If you believe someone is aggressive, could they behave more aggressively with you than with others? If someone believes you are a hostile person, are you likely to act more hostile when you interact with them? Yes. It’s called behavioral confirmation and if you’re interested in your own or others’ conflict behavior, it’s worth understanding.
Fellow mediators are often surprised — and sometimes downright aghast — that I don’t set mediation ground rules at the start of my mediations. How on earth, they ask, do you get people to behave well?
Some don’t like my answer very much: I just expect them to.
Most of the time that’s enough. Occasionally I have to intervene and I’ve got a very big toolbox to help me in those moments. But that just sounds too simplistic to really work, right?
Well, consider this: A now-classic social psychology experiment, replicated and expanded upon over the years, suggests people’s expectations of us can cause us to behave in ways that confirm those expectations.
If someone expects you to be attractive, do you end up acting differently?
In the late 1970s University of Minnesota researchers had a hunch that people sense how others view them and start exhibiting the expected behaviors. To test their hunch, they decided to investigate the way stereotypes about appearance affect a person’s perceptions of sociability, intelligence, and the like.
The researchers arranged conversations between male and female university students. The pairs of students could not see each other, and before the conversation, researchers gave each male student two pieces of information: Biographical information and a photo of the woman they would be talking to. The bios were accurate, but the photos were fake.
Half the men were given the photo of a woman who had been rated as very attractive by others, the other half the photo of a woman rated as not very attractive.
The conversations were recorded. Later, university students who were not part of the conversations listened to the female portion of the recordings, assessing the voices on animation, enthusiasm, enjoyment, and so on.
You already suspect where this is going, don’t you?
In conversations with men who believed they were talking to an attractive woman, the women tended to exhibit more behaviors stereotypically attributed to attractiveness. They were viewed as more socially adept, humorous, and poised. In conversations with men who believed they were talking to an unattractive woman, the women tended to come off as more awkward, serious, and unsociable.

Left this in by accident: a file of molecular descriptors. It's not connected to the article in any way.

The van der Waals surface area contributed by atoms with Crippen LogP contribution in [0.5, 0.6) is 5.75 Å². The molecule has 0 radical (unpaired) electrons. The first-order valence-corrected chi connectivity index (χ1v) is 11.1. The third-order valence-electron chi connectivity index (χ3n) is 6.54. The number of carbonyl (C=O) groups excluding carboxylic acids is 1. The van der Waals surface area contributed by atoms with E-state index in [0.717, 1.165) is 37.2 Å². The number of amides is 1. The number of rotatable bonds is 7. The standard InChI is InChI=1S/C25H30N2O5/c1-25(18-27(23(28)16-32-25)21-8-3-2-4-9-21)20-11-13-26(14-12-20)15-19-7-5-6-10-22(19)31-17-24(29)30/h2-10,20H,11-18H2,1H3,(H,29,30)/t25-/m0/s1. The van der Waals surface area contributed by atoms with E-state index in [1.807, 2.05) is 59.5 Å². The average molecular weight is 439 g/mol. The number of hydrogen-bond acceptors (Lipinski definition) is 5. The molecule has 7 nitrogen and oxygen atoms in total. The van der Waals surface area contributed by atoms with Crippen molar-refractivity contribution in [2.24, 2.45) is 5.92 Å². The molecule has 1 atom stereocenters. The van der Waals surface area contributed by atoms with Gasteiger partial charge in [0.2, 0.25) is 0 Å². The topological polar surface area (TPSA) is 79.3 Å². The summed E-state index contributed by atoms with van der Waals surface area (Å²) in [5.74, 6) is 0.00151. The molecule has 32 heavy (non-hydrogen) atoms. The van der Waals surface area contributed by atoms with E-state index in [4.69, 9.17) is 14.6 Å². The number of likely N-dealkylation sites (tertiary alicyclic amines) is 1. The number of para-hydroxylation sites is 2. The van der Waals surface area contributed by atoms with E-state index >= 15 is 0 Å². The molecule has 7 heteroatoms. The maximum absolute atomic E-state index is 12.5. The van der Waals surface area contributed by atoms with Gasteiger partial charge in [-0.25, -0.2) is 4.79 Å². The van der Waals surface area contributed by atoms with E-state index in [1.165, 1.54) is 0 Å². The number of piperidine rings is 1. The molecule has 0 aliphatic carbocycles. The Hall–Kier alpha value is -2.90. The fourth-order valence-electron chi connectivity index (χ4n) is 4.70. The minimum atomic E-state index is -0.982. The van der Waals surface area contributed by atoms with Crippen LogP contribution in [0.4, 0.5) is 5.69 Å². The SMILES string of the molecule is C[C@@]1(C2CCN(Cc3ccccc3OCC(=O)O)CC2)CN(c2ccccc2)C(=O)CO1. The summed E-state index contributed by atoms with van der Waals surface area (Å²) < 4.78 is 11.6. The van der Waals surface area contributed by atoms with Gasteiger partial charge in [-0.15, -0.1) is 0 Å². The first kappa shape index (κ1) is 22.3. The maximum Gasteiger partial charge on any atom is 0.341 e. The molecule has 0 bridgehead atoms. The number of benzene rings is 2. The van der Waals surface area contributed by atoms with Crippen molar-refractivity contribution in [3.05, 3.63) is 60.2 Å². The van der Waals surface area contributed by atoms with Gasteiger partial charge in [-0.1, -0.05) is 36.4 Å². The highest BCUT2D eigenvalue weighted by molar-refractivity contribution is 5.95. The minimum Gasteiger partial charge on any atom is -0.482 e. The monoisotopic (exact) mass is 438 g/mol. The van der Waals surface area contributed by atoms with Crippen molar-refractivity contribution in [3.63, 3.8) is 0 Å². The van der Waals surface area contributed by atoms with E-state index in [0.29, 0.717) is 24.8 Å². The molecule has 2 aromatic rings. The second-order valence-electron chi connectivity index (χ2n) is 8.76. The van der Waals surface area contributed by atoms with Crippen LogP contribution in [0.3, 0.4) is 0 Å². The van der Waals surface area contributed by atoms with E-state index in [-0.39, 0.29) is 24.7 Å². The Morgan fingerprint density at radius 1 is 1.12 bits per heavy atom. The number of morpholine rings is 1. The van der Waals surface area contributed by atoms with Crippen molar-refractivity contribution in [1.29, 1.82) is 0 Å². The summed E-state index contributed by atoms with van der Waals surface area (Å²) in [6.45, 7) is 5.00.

Remember: The photo the men had was not of the woman on the other end of the phone. And the women knew nothing about what was going on. Neither did the independent observers who listened to the women’s voices later.
Researchers concluded that the women had subconsciously picked up on the impressions the men had of them and inadvertently confirmed the stereotype projected on them.
The research has since been replicated using racial, gender, and weight stereotypes, loneliness, and even anticipation of hostility. In the latter study, when participants interacted with people who expected them to be hostile, they displayed greater hostility than those who were expected not to be hostile.
What’s going on here?
One of the original researchers, Mark Snyder, coined the term behavioral confirmation to describe the effect that behavioral expectations have on actual behavior.
It seems to happen in four stages: The perceiver adopts a belief about “target” (the recipient of the belief), then treats the target according to the belief. The target picks up on cues in the perceiver’s words and attitude, and subconsciously modifies their own behavior. The perceiver then uses the target’s behavior as confirmation of the belief.
From behavioral confirmation to emotional contagion to neural coupling, what’s beginning to emerge from research is a fuller picture of the ways we influence someone else’s behavior not just by what we do and say about that behavior, but also by what we believe about them, our mood, and even the way we tell our stories.
How can you use this?
The most powerful takeaway from research like this is recognition that the conflict behavior we don’t like in someone else is not simply or solely a matter of their own frailties or strengths. We are a factor. And just as we expect others to be masters of their own behavior, we must equally acknowledge that reshaping our own attitudes might just have more impact than we ever could have expected.
And if you’re a fellow mediator, I challenge you to reconsider approaches that teach you to treat your clients as broken (“high conflict,” for example). You may just be helping create some of the very conflict behavior you’re trying to address.